On October 23rd and 24th, Russia hosted representatives from all 54 African countries at the first ever Russia-Africa summit, with the aim of improving partnership and trade links. Putin, the Russian president, pulled out all the stops as host, and after the summit, announced that 12.5 million dollars worth of trade deals had been discussed. This event shows that Russia is clearly seeking to further its influence in Africa. But why is Russia so interested in improving ties with African states?
During the Cold War, the Soviet Union was an influential player in Africa, supporting many liberation movements and providing financial aid to regimes, often with the aim of antagonising the United States and promoting communism. However, since the fall of the Soviet Union, Moscow’s influence on the continent has waned. Now, Vladimir Putin wants to bring it back.
There are several reasons why Russia wants to revive its power in Africa. The first is the desire to gain back what the Soviet Union once had. Russia wishes to be seen as a great power that can compete with the US and China on a global stage – for example, Russia may be interested in increasing its leverage over African countries to affect power dynamics in the United Nations. In 2014, 29 African states voted against or abstained from a UN resolution condemning Russia’s illegal annexation of Crimea in the Ukraine. This demonstrates that increasing its power and sway can lead to clear benefits for Russia. The latter is also extending its power in the Middle East, evidenced by its involvement in the Syrian conflict. Similarly Russia has meddled in elections in multiple countries, including the United States and the United Kingdom.
‘All of these attempts to increase the number of countries in Russia’s sphere of influence signal its desire to exert more power globally and be taken seriously as a global player. One thing that helps Russia in this quest is that some African leaders are attracted to Russia over the US and Europe, due to the lack of conditions attached to Russian aid and trade. While more liberal countries are often wary of making deals with African leaders accused of human rights violations or misuse of funds, Russia, as well as China, is happy to provide help for those leaders, and uses that to its advantage. China has massively increased its involvement with Africa in recent years, while the United States has pulled back. These provide both an incentive and an opportunity for Russia to step in.
Aside from improving its status, there are some material benefits Russia can gain from increasing its relations with Africa. Russia is currently the largest exporter of weapons to Africa and the recent Summit suggests that increased trade links are on the Russian agenda. However, its overall trade with Africa remains small compared to some other countries. There is a lot of room for Russia to potentially expand the amount of weapons it exports to African countries. Furthermore, there are lots of potential business opportunities for Russian companies in Africa, especially in the energy sector. Many Russian state-owned energy firms already have contracts with African countries and are looking to increase these. Russian mining companies also stand to benefit from the rich mineral resources of many African countries. Additionally, Putin has stated that he would like to see an increase in Russian non-military exports to Africa, such as the food export sector.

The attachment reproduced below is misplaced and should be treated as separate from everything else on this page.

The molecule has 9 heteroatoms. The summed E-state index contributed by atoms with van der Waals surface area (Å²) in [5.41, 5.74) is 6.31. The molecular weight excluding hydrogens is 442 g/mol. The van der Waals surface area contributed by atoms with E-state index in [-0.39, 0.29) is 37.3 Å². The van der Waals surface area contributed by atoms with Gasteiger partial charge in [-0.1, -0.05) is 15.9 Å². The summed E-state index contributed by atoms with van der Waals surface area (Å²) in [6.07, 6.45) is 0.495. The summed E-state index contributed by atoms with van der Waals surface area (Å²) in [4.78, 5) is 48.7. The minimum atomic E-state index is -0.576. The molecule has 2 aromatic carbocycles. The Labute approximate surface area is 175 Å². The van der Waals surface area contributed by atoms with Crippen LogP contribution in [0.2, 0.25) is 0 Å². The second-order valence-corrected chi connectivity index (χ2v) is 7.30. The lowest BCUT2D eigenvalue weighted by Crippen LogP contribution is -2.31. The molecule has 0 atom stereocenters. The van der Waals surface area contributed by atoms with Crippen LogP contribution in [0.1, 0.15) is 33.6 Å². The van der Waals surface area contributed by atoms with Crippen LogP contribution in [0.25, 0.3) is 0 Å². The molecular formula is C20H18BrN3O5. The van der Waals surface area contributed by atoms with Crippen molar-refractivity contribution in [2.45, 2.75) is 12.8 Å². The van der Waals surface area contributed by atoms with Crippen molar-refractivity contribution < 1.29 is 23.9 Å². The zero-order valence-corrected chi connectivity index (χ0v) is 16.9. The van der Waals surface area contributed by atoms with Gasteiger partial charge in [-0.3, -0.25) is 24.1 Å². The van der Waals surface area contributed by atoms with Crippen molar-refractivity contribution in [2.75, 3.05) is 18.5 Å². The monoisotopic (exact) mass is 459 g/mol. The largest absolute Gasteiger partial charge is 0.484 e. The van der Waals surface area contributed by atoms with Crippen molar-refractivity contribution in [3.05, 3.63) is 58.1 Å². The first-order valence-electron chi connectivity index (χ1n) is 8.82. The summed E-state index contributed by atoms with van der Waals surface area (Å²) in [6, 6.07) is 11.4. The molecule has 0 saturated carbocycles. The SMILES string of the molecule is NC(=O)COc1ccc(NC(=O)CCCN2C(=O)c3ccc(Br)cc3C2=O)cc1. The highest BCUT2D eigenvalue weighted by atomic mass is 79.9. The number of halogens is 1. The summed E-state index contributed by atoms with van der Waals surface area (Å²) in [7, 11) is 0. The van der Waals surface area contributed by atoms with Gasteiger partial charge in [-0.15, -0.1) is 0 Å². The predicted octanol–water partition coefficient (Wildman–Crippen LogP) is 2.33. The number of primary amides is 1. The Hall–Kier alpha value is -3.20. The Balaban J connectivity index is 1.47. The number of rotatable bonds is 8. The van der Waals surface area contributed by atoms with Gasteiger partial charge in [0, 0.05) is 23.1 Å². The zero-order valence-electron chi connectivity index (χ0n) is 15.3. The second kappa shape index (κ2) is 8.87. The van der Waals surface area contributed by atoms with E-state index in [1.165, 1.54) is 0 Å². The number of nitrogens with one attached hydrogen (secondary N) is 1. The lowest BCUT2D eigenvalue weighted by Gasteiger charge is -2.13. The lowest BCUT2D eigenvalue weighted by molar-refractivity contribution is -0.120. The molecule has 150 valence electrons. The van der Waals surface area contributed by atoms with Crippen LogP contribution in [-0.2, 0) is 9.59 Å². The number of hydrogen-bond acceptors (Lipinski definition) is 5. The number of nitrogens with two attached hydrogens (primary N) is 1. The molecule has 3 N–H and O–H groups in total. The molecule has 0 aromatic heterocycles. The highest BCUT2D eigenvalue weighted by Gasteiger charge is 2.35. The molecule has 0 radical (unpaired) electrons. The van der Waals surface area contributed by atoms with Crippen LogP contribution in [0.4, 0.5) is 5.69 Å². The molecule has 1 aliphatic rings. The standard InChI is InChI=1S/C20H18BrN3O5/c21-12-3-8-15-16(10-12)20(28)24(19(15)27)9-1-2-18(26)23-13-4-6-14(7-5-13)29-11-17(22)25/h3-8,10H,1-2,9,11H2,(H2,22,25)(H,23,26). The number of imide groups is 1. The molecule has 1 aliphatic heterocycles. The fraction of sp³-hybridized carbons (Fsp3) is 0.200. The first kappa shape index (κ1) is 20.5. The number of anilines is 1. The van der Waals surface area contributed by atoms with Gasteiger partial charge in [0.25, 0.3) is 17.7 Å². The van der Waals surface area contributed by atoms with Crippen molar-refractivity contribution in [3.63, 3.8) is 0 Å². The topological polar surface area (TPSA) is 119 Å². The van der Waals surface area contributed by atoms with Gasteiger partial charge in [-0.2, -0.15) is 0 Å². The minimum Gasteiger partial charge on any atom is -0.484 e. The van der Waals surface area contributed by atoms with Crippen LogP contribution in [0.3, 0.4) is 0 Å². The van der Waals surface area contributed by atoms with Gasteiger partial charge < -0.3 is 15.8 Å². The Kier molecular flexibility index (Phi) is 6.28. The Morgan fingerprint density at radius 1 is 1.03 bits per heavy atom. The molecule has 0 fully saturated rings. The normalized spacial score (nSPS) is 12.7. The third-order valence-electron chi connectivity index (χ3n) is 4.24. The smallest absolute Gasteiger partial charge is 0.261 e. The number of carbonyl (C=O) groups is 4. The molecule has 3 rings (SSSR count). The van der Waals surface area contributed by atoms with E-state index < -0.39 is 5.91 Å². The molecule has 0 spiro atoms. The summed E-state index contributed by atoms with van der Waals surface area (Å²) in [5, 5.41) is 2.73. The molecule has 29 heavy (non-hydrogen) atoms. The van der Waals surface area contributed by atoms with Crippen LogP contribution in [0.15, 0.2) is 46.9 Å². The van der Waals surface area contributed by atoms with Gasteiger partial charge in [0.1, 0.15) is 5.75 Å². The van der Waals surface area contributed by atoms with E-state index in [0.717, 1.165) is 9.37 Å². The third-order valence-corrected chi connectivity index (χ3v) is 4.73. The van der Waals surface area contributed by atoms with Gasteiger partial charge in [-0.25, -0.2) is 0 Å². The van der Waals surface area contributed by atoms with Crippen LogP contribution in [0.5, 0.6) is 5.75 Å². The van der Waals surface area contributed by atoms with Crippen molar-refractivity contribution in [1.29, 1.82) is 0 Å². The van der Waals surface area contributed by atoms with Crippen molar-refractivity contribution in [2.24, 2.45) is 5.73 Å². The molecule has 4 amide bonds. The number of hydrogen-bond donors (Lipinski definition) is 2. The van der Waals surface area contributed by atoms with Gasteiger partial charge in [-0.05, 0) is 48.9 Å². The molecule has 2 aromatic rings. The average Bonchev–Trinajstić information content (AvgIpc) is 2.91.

As well as being involved in trade and aid in Africa, Putin has also increased Russia’s military involvement there, with Russian soldiers being active in several countries, including the Central African Republic and Libya. While many of these soldiers work for private military groups rather than the Russian government, their presence could be helpful for Putin in boosting the reputation of Russia among African countries where those mercenaries work for government forces. These military ties may be increasing soon, as Russia seems to be in talks with the Central African Republic to open its first African military base. This move could have been spurred on by the increased presence of the Chinese military in Africa, who have a military base in Djibouti. The United States also has three bases in Africa. Therefore, if Russia really wants to seem on the same level as these countries it may need to open its own base.
Overall, it seems that increasing its presence in Africa fits into Russia’s strategy of trying to project more power globally in order to challenge the US and China. It will attempt to achieve this by increasing its military and political sway in Africa, as well as hoping to improve its own waning economy by increasing trade with African nations. It remains to be seen exactly what effects this will have on Africa. It could lead to economic gains, but given Putin’s support for dictators and his habit of turning a blind eye to human rights abuses, if Russia’s influence comes at the expense of that of more liberal countries, it could lead to further entrenchment of these abuses in many countries.
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